Gzip Decompression Via Pipes

A good friend asked me how to decompress a gzip compressed file, stored inside a McAfee quarantine file. On Linux, it’s simple, using the punbup.py tool. Like this:

punbup.py -f quarantine.bup | gzip -d

Option -f dumps the first file in the quarantine file to the pipe of gzip, which decompresses the file and dumps it to stdout.

On Windows, where you have no gzip (unless you use Cygwin or a similar solution), you can use my translate.py tool.

translate has 2 modes of operation: translate byte per byte, or translate the complete byte sequence in one go.

By default, translate operates in byte per byte mode. To operate on the complete byte sequence, you use option -f. The translation expression (a Python expression) needs to be a lambda function when you use option -f. It receives the complete byte sequence as argument, and must return the translated byte sequence. So we need to use the gzip Python module for decompression, and the StringIO Python module to operate in memory (and not with files). This is the lambda function (argument b is the byte sequence, e.g. the quarantined file):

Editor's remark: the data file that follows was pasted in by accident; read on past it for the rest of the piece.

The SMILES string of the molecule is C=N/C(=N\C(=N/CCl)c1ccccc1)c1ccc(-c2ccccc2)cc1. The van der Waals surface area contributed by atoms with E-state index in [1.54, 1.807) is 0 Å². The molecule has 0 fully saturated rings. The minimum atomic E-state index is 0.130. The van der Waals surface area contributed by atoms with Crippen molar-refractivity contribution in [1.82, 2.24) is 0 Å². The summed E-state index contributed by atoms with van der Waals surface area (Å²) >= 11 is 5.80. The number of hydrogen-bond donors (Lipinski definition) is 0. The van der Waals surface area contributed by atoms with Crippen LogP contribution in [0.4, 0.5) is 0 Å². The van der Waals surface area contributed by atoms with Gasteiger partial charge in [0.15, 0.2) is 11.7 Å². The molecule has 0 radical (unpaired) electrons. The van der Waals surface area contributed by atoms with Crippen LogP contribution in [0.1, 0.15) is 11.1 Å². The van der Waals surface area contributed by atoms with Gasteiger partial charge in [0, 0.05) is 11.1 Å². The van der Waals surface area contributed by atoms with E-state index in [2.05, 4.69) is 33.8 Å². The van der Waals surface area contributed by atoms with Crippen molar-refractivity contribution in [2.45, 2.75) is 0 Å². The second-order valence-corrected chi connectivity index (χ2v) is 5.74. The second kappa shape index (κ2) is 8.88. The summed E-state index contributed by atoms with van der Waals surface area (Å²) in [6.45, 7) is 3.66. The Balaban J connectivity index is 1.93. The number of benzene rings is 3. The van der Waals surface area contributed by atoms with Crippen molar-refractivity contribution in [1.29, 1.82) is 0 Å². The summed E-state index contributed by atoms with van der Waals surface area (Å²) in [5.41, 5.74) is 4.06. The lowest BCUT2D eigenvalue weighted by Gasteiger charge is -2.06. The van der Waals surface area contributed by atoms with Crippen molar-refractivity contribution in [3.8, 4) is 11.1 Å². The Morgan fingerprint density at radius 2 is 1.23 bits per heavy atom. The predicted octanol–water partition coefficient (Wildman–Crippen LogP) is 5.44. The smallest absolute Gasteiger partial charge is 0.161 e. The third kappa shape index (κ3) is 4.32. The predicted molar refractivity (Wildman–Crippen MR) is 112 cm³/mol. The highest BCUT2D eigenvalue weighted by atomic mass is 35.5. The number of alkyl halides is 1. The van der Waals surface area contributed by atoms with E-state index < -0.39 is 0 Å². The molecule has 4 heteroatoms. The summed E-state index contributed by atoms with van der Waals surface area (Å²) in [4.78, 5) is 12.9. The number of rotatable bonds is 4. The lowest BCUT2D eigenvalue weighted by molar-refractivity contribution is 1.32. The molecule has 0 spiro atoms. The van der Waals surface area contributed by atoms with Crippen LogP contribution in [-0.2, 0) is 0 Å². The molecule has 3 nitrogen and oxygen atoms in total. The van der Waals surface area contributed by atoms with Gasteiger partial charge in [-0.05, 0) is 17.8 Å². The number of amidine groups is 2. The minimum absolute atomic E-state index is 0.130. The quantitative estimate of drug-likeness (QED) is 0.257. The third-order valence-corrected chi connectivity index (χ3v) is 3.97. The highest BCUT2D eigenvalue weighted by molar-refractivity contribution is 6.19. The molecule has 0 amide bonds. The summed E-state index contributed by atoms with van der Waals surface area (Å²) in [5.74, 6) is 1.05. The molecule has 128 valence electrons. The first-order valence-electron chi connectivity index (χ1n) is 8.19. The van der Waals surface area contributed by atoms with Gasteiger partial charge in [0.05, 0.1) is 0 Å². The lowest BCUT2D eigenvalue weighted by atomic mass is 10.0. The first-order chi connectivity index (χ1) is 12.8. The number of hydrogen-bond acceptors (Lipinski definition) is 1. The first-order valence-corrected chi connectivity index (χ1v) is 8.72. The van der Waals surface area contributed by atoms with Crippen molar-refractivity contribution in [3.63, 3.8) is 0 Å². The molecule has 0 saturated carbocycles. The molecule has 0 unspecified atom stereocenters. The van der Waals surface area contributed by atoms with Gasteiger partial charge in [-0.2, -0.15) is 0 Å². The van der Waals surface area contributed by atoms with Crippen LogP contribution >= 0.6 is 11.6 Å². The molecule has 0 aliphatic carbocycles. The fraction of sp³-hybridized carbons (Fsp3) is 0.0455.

lambda b: gzip.GzipFile(”, ‘r’, fileobj=StringIO(b)).read()

As translate does not import the gzip Python module (it does import the StringIO Python module however), we need to import it using option -e:

-e -“import gzip”

The complete command is:

punbup.py -f quarantine.bup | translate.py -e “import gzip” -f “lambda b: gzip.GzipFile(”, ‘r’, fileobj=StringIO(b)).read()”

Source: Didier Stevens @ May 3, 2017 at 07:00PM

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